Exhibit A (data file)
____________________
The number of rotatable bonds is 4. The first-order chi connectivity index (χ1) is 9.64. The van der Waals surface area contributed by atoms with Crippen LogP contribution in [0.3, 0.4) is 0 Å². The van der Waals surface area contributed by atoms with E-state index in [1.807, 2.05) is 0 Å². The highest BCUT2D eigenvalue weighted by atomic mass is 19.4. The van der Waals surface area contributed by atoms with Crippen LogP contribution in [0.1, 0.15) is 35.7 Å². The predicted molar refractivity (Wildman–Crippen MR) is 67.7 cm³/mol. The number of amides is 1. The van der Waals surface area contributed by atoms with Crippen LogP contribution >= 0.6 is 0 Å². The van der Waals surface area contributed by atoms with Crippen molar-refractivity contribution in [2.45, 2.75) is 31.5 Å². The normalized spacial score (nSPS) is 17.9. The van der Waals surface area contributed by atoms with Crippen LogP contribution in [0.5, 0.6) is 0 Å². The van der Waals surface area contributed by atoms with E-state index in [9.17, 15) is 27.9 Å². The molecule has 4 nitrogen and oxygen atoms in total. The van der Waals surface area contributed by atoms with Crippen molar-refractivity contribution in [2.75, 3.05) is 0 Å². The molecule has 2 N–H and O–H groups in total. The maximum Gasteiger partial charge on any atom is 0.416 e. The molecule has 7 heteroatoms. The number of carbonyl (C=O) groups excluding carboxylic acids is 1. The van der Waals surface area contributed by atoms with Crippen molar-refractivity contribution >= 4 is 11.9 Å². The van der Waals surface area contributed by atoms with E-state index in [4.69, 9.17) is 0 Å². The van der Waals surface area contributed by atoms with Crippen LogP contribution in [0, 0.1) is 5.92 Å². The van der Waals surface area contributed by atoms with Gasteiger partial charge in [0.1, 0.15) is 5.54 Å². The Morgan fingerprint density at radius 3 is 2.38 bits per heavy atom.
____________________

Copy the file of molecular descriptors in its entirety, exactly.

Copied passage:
The number of rotatable bonds is 4. The first-order chi connectivity index (χ1) is 9.64. The van der Waals surface area contributed by atoms with Crippen LogP contribution in [0.3, 0.4) is 0 Å². The van der Waals surface area contributed by atoms with E-state index in [1.807, 2.05) is 0 Å². The highest BCUT2D eigenvalue weighted by atomic mass is 19.4. The van der Waals surface area contributed by atoms with Crippen LogP contribution in [0.1, 0.15) is 35.7 Å². The predicted molar refractivity (Wildman–Crippen MR) is 67.7 cm³/mol. The number of amides is 1. The van der Waals surface area contributed by atoms with Crippen LogP contribution >= 0.6 is 0 Å². The van der Waals surface area contributed by atoms with Crippen molar-refractivity contribution in [2.45, 2.75) is 31.5 Å². The normalized spacial score (nSPS) is 17.9. The van der Waals surface area contributed by atoms with Crippen LogP contribution in [0.5, 0.6) is 0 Å². The van der Waals surface area contributed by atoms with E-state index in [9.17, 15) is 27.9 Å². The molecule has 4 nitrogen and oxygen atoms in total. The van der Waals surface area contributed by atoms with Crippen molar-refractivity contribution in [2.75, 3.05) is 0 Å². The molecule has 2 N–H and O–H groups in total. The maximum Gasteiger partial charge on any atom is 0.416 e. The molecule has 7 heteroatoms. The number of carbonyl (C=O) groups excluding carboxylic acids is 1. The van der Waals surface area contributed by atoms with Crippen molar-refractivity contribution >= 4 is 11.9 Å². The van der Waals surface area contributed by atoms with E-state index in [4.69, 9.17) is 0 Å². The van der Waals surface area contributed by atoms with Crippen LogP contribution in [0, 0.1) is 5.92 Å². The van der Waals surface area contributed by atoms with Gasteiger partial charge in [0.1, 0.15) is 5.54 Å². The Morgan fingerprint density at radius 3 is 2.38 bits per heavy atom.